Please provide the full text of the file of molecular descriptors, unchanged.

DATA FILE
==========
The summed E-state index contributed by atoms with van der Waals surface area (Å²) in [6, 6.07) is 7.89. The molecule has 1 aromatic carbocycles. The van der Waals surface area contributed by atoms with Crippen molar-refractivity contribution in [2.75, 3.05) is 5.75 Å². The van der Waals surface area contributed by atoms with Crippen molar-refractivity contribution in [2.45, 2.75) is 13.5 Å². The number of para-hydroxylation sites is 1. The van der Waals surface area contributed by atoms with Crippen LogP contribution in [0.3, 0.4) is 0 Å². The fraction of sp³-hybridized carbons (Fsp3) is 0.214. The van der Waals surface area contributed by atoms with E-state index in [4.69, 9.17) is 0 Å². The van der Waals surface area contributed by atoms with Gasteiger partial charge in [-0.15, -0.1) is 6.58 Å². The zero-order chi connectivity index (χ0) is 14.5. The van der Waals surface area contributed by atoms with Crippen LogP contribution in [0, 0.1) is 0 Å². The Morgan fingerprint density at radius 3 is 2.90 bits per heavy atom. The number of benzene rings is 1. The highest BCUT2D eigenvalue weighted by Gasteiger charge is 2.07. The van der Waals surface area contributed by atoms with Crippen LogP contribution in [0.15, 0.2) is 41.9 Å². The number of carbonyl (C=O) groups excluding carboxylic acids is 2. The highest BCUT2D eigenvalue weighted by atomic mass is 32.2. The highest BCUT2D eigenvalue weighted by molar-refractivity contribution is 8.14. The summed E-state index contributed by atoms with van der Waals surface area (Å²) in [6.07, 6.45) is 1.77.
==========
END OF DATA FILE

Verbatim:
The summed E-state index contributed by atoms with van der Waals surface area (Å²) in [6, 6.07) is 7.89. The molecule has 1 aromatic carbocycles. The van der Waals surface area contributed by atoms with Crippen molar-refractivity contribution in [2.75, 3.05) is 5.75 Å². The van der Waals surface area contributed by atoms with Crippen molar-refractivity contribution in [2.45, 2.75) is 13.5 Å². The number of para-hydroxylation sites is 1. The van der Waals surface area contributed by atoms with Crippen LogP contribution in [0.3, 0.4) is 0 Å². The fraction of sp³-hybridized carbons (Fsp3) is 0.214. The van der Waals surface area contributed by atoms with E-state index in [4.69, 9.17) is 0 Å². The van der Waals surface area contributed by atoms with Gasteiger partial charge in [-0.15, -0.1) is 6.58 Å². The zero-order chi connectivity index (χ0) is 14.5. The van der Waals surface area contributed by atoms with Crippen LogP contribution in [0, 0.1) is 0 Å². The Morgan fingerprint density at radius 3 is 2.90 bits per heavy atom. The number of benzene rings is 1. The highest BCUT2D eigenvalue weighted by Gasteiger charge is 2.07. The van der Waals surface area contributed by atoms with Crippen LogP contribution in [0.15, 0.2) is 41.9 Å². The number of carbonyl (C=O) groups excluding carboxylic acids is 2. The highest BCUT2D eigenvalue weighted by atomic mass is 32.2. The highest BCUT2D eigenvalue weighted by molar-refractivity contribution is 8.14. The summed E-state index contributed by atoms with van der Waals surface area (Å²) in [6.07, 6.45) is 1.77.